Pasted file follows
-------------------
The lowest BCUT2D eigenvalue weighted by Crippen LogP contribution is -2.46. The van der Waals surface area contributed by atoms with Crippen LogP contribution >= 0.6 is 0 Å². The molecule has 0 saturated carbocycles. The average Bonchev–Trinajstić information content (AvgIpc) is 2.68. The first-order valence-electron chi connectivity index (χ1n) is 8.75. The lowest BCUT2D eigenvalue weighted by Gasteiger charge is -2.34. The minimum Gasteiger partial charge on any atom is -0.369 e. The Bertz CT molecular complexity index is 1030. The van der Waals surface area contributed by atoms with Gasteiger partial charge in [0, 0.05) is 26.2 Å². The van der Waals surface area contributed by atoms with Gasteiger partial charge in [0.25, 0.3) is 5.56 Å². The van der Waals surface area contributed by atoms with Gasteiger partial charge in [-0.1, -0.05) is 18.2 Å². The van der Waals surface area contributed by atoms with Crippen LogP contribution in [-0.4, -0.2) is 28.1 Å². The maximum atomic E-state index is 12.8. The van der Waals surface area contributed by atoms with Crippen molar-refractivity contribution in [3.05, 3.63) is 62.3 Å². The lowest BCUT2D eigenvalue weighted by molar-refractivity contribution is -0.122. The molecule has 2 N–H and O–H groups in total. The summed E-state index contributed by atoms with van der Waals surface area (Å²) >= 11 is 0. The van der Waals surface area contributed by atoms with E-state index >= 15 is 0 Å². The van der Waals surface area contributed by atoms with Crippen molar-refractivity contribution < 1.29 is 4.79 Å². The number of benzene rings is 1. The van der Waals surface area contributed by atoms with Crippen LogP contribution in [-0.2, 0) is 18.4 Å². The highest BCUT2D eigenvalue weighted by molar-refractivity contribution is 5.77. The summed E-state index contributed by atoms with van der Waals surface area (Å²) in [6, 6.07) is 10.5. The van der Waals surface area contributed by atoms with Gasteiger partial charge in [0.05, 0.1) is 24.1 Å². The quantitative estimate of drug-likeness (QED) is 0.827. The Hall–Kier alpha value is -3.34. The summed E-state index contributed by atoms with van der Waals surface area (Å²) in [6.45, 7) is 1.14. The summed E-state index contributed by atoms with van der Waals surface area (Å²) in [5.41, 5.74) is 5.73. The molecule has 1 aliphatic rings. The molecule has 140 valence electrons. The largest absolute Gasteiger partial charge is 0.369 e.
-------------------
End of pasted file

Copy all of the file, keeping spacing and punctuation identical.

The lowest BCUT2D eigenvalue weighted by Crippen LogP contribution is -2.46. The van der Waals surface area contributed by atoms with Crippen LogP contribution >= 0.6 is 0 Å². The molecule has 0 saturated carbocycles. The average Bonchev–Trinajstić information content (AvgIpc) is 2.68. The first-order valence-electron chi connectivity index (χ1n) is 8.75. The lowest BCUT2D eigenvalue weighted by Gasteiger charge is -2.34. The minimum Gasteiger partial charge on any atom is -0.369 e. The Bertz CT molecular complexity index is 1030. The van der Waals surface area contributed by atoms with Gasteiger partial charge in [0, 0.05) is 26.2 Å². The van der Waals surface area contributed by atoms with Gasteiger partial charge in [0.25, 0.3) is 5.56 Å². The van der Waals surface area contributed by atoms with Gasteiger partial charge in [-0.1, -0.05) is 18.2 Å². The van der Waals surface area contributed by atoms with Crippen LogP contribution in [-0.4, -0.2) is 28.1 Å². The maximum atomic E-state index is 12.8. The van der Waals surface area contributed by atoms with Crippen molar-refractivity contribution in [3.05, 3.63) is 62.3 Å². The lowest BCUT2D eigenvalue weighted by molar-refractivity contribution is -0.122. The molecule has 2 N–H and O–H groups in total. The summed E-state index contributed by atoms with van der Waals surface area (Å²) >= 11 is 0. The van der Waals surface area contributed by atoms with E-state index >= 15 is 0 Å². The van der Waals surface area contributed by atoms with Crippen molar-refractivity contribution < 1.29 is 4.79 Å². The number of benzene rings is 1. The van der Waals surface area contributed by atoms with Crippen LogP contribution in [-0.2, 0) is 18.4 Å². The highest BCUT2D eigenvalue weighted by molar-refractivity contribution is 5.77. The summed E-state index contributed by atoms with van der Waals surface area (Å²) in [6, 6.07) is 10.5. The van der Waals surface area contributed by atoms with Gasteiger partial charge in [0.05, 0.1) is 24.1 Å². The quantitative estimate of drug-likeness (QED) is 0.827. The Hall–Kier alpha value is -3.34. The summed E-state index contributed by atoms with van der Waals surface area (Å²) in [6.45, 7) is 1.14. The summed E-state index contributed by atoms with van der Waals surface area (Å²) in [5.41, 5.74) is 5.73. The molecule has 1 aliphatic rings. The molecule has 140 valence electrons. The largest absolute Gasteiger partial charge is 0.369 e.